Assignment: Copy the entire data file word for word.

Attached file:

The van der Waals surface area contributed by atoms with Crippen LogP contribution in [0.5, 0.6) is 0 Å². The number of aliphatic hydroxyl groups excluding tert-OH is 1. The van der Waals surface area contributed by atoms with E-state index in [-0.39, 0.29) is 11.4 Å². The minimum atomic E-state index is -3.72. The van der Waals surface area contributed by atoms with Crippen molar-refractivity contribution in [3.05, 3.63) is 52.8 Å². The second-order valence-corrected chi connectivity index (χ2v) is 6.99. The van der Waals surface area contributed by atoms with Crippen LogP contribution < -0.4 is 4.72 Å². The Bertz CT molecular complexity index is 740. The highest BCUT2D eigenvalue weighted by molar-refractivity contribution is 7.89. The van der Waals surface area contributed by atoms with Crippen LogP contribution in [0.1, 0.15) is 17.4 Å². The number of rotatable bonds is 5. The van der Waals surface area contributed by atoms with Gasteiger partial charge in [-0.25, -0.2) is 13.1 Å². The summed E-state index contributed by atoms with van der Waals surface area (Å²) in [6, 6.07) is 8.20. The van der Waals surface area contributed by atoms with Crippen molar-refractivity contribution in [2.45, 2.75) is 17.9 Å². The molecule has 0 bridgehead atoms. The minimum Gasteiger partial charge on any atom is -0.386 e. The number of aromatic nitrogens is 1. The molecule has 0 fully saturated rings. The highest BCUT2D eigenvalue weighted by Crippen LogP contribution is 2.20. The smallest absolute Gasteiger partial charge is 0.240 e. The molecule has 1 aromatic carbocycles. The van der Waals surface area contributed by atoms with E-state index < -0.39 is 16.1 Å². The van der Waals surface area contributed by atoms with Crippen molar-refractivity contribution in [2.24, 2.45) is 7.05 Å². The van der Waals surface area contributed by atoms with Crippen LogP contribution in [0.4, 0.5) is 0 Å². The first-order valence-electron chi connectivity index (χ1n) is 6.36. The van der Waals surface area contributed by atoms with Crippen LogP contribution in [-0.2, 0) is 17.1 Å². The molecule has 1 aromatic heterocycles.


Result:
The van der Waals surface area contributed by atoms with Crippen LogP contribution in [0.5, 0.6) is 0 Å². The number of aliphatic hydroxyl groups excluding tert-OH is 1. The van der Waals surface area contributed by atoms with E-state index in [-0.39, 0.29) is 11.4 Å². The minimum atomic E-state index is -3.72. The van der Waals surface area contributed by atoms with Crippen molar-refractivity contribution in [3.05, 3.63) is 52.8 Å². The second-order valence-corrected chi connectivity index (χ2v) is 6.99. The van der Waals surface area contributed by atoms with Crippen LogP contribution < -0.4 is 4.72 Å². The Bertz CT molecular complexity index is 740. The highest BCUT2D eigenvalue weighted by molar-refractivity contribution is 7.89. The van der Waals surface area contributed by atoms with Crippen LogP contribution in [0.1, 0.15) is 17.4 Å². The number of rotatable bonds is 5. The van der Waals surface area contributed by atoms with Gasteiger partial charge in [-0.25, -0.2) is 13.1 Å². The summed E-state index contributed by atoms with van der Waals surface area (Å²) in [6, 6.07) is 8.20. The van der Waals surface area contributed by atoms with Crippen molar-refractivity contribution in [2.45, 2.75) is 17.9 Å². The molecule has 0 bridgehead atoms. The minimum Gasteiger partial charge on any atom is -0.386 e. The number of aromatic nitrogens is 1. The molecule has 0 fully saturated rings. The highest BCUT2D eigenvalue weighted by Crippen LogP contribution is 2.20. The smallest absolute Gasteiger partial charge is 0.240 e. The molecule has 1 aromatic carbocycles. The van der Waals surface area contributed by atoms with E-state index < -0.39 is 16.1 Å². The van der Waals surface area contributed by atoms with Crippen molar-refractivity contribution in [2.24, 2.45) is 7.05 Å². The van der Waals surface area contributed by atoms with Crippen LogP contribution in [0.4, 0.5) is 0 Å². The first-order valence-electron chi connectivity index (χ1n) is 6.36. The van der Waals surface area contributed by atoms with Crippen LogP contribution in [-0.2, 0) is 17.1 Å². The molecule has 1 aromatic heterocycles.